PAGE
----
Want to take a cosmic Rorschach test? If you see a pair of bright eyes in the inky depths of space, you’re seeing what a team of astronomers spied last year—a rare formation created by the grazing collision of two spiral galaxies.
Galactic sideswipes aren’t unusual, says lead researcher Michele Kaufman. What is novel are the shapes they can create. Here, the gravitational pull of NGC 2207 produces tides in its companion, IC 2163—as the moon does on Earth. Gas and stars from the edges of IC 2163 then race inward before abruptly slowing down, forming two “eyelids.”
A telescope in Chile called the Atacama Large Millimeter/submillimeter Array, or ALMA, helped Kaufman and her team see what computers had modelled. “As soon as I saw this data in high resolution,” she says, “I realised it showed us for the first time how an eyelid structure develops.”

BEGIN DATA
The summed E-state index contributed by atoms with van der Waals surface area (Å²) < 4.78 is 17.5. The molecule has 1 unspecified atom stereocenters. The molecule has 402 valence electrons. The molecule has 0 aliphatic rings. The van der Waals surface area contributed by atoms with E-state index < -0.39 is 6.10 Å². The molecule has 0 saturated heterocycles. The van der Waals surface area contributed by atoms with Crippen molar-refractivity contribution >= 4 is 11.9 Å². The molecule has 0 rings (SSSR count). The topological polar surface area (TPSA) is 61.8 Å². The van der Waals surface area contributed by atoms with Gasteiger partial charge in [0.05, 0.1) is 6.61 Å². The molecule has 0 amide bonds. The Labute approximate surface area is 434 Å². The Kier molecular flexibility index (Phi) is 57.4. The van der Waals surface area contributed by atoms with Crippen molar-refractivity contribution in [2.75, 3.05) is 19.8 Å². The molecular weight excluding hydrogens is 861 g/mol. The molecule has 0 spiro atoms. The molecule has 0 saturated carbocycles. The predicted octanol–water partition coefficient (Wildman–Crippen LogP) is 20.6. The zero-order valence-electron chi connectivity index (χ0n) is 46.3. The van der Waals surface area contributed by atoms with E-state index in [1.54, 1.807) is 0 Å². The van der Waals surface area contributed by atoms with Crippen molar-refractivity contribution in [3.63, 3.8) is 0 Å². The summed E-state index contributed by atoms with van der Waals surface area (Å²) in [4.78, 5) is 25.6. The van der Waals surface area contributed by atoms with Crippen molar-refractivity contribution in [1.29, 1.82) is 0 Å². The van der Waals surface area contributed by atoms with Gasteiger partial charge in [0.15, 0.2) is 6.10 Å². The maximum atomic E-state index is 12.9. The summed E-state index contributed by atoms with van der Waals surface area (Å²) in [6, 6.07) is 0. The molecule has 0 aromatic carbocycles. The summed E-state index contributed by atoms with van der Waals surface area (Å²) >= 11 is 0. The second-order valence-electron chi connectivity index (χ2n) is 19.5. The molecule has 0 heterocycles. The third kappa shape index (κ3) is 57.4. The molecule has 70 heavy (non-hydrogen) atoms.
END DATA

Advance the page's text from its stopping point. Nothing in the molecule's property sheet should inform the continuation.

Of course, the reason we perceive these shapes as eyes in the first place has nothing to do with telescopes. It’s due to pareidolia—a psychological phenomenon in which we see familiar shapes where none exist. The celestial eyes are 114 million light-years from Earth. Technology and psychology will determine what else pops into view.
This story appears in the February 2017 issue of National Geographic magazine.
Header image: In this image the blue represents data from the Hubble Space Telescope; the red is carbon monoxide visualized by ALMA. PHOTOGRAPH BY M. KAUFMAN; B. SAXTON (NRAO/AUI/NSF); ALMA (ESO/NAOJ/NRAO); NASA/ESA HUBBLE SPACE TELESCOPE